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18 minutes ago, PNWexplorer said:

I like the .45-70 govt shell for track size comparison!

 

That area looks about as "Squatchy" as it gets.


I love .45-70! Thx!

 

Its thicker than the area around Mt. Rainer. It befuddles the mind. We listened to the rage of the Pacific Ocean all last night. Sounded like a jet engine and we were a couple miles away glassing clear cuts. The beaches were packed.

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20210815_005106.jpg

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A lifelong Nebraska plainsman, I've never quite found the necessity for a bear or moose rifle. Sadly, bison were eliminated three or four generations ago. I've long cast a desirous look upon a .45-70, I never quite convinced myself.

I do cherish my early 90s Marlin 1894 in .44 mag. For me, a do anything rifle, especially as I'm in the east of my state, and typical ranges rarely exceed 150 yards. And with its magazine capacity and ballistic performance, a stealthy "social" rifle, if must needs be.

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Dinotopia, A Land Apart from Time: Hunting a T. rex

Artwork by James Gurney

When James Gurney's Dinotopia: A Land Apart from Time first appeared in 1992, it was immediately hailed as a fully imagined world of the caliber of J. R. R. Tolkien's. Gurney's premise — of an undiscovered island where a race of mystical humans co-exists in harmony with intelligent dinosaurs — has been since reiterated over and over in numerous films and by scores of other writers. Now, Calla Editions brings Gurney's spectacular artistry to a new generation in this 20th anniversary edition. Digitally re-rendered from the original transparencies, Gurney's dramatic panoramas of Dinotopia and close-up character studies of its inhabitants — both human and saurian — take on new vitality. And as a tale of high adventure and discovery told as entries and sketches in journal form, Dinotopia presents a shipwrecked visitor's glimpse into an imagined social order, a culture, and even a cooperative interspecies technology that will satisfy lovers of fantasy and science fiction of all persuasions. This edition includes a new Afterword written by author James Gurney as well as a special section of behind-the-scenes studies and maquettes he used in developing his paintings.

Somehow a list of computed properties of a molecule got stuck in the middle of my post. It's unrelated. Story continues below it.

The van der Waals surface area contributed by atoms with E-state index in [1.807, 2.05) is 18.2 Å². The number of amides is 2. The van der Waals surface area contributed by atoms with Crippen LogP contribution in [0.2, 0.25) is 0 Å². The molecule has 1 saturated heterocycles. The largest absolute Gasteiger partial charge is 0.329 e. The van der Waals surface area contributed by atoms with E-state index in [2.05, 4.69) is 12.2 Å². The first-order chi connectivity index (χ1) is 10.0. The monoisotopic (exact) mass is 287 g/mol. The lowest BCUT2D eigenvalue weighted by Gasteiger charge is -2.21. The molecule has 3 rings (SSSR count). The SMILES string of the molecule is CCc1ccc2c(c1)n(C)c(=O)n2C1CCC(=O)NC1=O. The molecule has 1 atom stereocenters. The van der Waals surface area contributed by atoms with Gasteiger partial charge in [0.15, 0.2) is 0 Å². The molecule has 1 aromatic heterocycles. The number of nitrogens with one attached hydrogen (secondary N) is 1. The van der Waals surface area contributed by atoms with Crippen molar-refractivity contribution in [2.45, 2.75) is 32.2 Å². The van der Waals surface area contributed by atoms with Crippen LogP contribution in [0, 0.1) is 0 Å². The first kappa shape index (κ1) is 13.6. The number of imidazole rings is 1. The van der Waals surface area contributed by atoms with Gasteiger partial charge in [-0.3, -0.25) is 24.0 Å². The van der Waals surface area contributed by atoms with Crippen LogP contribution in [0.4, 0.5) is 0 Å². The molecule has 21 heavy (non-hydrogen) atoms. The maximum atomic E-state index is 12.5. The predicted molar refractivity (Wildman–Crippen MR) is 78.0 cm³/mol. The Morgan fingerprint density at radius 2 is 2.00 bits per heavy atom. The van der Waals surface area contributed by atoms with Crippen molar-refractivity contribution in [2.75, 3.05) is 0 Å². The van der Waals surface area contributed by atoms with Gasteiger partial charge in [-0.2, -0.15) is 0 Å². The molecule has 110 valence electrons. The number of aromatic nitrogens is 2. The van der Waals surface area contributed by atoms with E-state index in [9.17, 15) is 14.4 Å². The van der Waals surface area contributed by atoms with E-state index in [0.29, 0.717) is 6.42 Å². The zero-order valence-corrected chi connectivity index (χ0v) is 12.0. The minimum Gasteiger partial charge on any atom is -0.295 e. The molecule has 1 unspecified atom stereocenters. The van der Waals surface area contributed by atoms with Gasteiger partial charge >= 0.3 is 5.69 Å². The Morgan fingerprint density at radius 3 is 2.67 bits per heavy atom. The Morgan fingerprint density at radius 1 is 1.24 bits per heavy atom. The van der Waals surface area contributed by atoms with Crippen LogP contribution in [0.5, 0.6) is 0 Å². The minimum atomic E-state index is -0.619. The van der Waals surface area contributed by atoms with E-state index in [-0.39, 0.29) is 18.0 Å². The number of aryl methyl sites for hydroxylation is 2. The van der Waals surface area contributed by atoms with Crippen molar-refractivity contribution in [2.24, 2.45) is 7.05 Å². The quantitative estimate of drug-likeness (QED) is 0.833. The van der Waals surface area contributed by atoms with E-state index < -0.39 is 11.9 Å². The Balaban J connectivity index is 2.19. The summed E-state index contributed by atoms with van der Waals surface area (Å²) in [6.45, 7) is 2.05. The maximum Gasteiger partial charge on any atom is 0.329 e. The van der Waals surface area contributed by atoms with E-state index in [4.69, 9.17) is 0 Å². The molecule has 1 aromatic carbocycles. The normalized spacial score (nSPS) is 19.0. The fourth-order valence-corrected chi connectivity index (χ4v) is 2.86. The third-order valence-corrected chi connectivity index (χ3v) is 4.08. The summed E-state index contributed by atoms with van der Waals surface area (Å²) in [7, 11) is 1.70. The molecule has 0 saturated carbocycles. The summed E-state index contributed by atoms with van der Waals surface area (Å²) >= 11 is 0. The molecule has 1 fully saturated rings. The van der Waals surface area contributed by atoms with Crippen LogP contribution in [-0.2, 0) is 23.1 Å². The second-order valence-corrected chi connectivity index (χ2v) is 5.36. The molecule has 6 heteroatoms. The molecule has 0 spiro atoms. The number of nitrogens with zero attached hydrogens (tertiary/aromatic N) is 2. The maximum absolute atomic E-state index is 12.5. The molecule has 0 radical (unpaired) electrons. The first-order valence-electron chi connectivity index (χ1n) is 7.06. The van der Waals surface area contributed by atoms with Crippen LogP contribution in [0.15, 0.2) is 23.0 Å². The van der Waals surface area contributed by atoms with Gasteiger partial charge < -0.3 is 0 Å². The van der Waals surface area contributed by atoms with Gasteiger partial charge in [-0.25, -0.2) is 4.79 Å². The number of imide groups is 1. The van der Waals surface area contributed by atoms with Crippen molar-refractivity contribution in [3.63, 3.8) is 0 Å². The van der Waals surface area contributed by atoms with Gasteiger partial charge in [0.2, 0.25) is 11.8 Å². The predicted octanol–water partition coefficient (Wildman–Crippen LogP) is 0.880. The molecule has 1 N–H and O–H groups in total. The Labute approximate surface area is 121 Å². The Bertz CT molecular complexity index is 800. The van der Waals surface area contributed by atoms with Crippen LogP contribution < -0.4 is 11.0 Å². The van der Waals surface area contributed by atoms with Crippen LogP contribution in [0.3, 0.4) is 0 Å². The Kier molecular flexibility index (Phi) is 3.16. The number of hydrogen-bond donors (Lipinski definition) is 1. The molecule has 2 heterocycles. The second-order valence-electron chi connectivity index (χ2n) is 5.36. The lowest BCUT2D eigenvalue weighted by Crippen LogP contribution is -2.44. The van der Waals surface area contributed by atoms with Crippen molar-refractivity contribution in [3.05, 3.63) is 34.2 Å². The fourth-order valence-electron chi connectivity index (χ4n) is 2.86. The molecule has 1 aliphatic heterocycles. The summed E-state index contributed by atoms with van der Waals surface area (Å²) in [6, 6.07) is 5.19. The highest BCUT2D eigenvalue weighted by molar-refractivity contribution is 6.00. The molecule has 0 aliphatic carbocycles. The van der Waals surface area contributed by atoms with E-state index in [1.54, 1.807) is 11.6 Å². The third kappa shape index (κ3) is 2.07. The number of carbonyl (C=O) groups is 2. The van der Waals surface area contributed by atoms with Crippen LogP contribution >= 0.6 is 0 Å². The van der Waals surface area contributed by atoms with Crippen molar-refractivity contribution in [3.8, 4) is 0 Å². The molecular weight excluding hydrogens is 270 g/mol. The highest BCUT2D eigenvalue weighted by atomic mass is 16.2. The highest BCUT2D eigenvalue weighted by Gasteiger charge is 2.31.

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I would love a .45/70 in a breakdown format. It would pack more nicely in a backpack. WWG makes a very nice one. A buddy of mine just dropped a large chunk of change on a CZ Checkmate Parrot race gun. Absolutely gorgeous (that's a matter of opinion), a real shooter, and turns heads. Everyone at the range wanted to know what it is. He was proud as a "peacock" shooting it.

 

As phenomenal as the Parrot race gun is, for twice the money you can get a Razorcat race gun designed for JJ Racaza.

 

https://www.limcat.com/razorcat

 

https://www.wildwestguns.com/custom-guns/ak-co-pilot/

 

 

Edited by wiiawiwb
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18 hours ago, wiiawiwb said:

This is in Timber Rattler territory

 

I hate snakes.

 

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19 hours ago, wiiawiwb said:

Just got back from a bushwhack. I went to check on, then relocate, one of my trailcams. It had a few videos, one of a deer that walked right up to it, but nothing on two feet. 

 

I decided to move it further into the forest and the footing was difficult. Tall grass, ferns, and uneven ground made it impossible to see where you were stepping so it was slow going.  I was able to find two game trails which were in/along a small creek that is now dried up.  I put the trailcam near where the two meet. We'll see what happens.

 

This is in Timber Rattler territory so I decided to wear my snake chaps over my snake gaiters.  They both weigh nothing and are not clumsy at all. It was a breath of fresh air to not even think nor care where I stepped. I was protected to my hips. Bring 'em on!

 

 

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Double snake protection!!!

 

We tried to revisit an area in north Georgia where we have found a few pretty good prints.  There are some old logging or forestry roads that are no longer maintained and are being reclaimed by the forest.  They are no longer usable by vehicle, but are flatter and usually somewhat clearer than the surrounding forest, so deer and whatever made the prints that we found seem to use it as a corridor for travel.  
 

It seems that we have had a dryer summer than usual, but the roads were so overgrown it was insane.  The plants were past my head on most spots.  There were a couple of game trails going through it, but visibility was nil.  We were worried about snakes and even more so about ticks.  Going in a few dozen yards left us covered.  

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That sounds like a promising area with the deer coming and going. Probably very few people ever go there  which works in your favor.

 

It's funny how I have yet to see on a tick on me this year. Plenty of tick bites over the years but so far so good. Stay safe!

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I think it would be quite something to go sasquatching in BC, Alaska, Washington, or Oregon.  All beautiful areas that are remote and teeming with wildlife. Glad to hear you got out and enjoyed. Maybe next time those human and dog prints will be sasquatch prints. Thanks for allowing us into your world.

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@BC witness Absolutely gorgeous area! Sounds like a whole lot of fun. 

 

@wiiawiwb, you ever get out this way and we'll take you out for sure!

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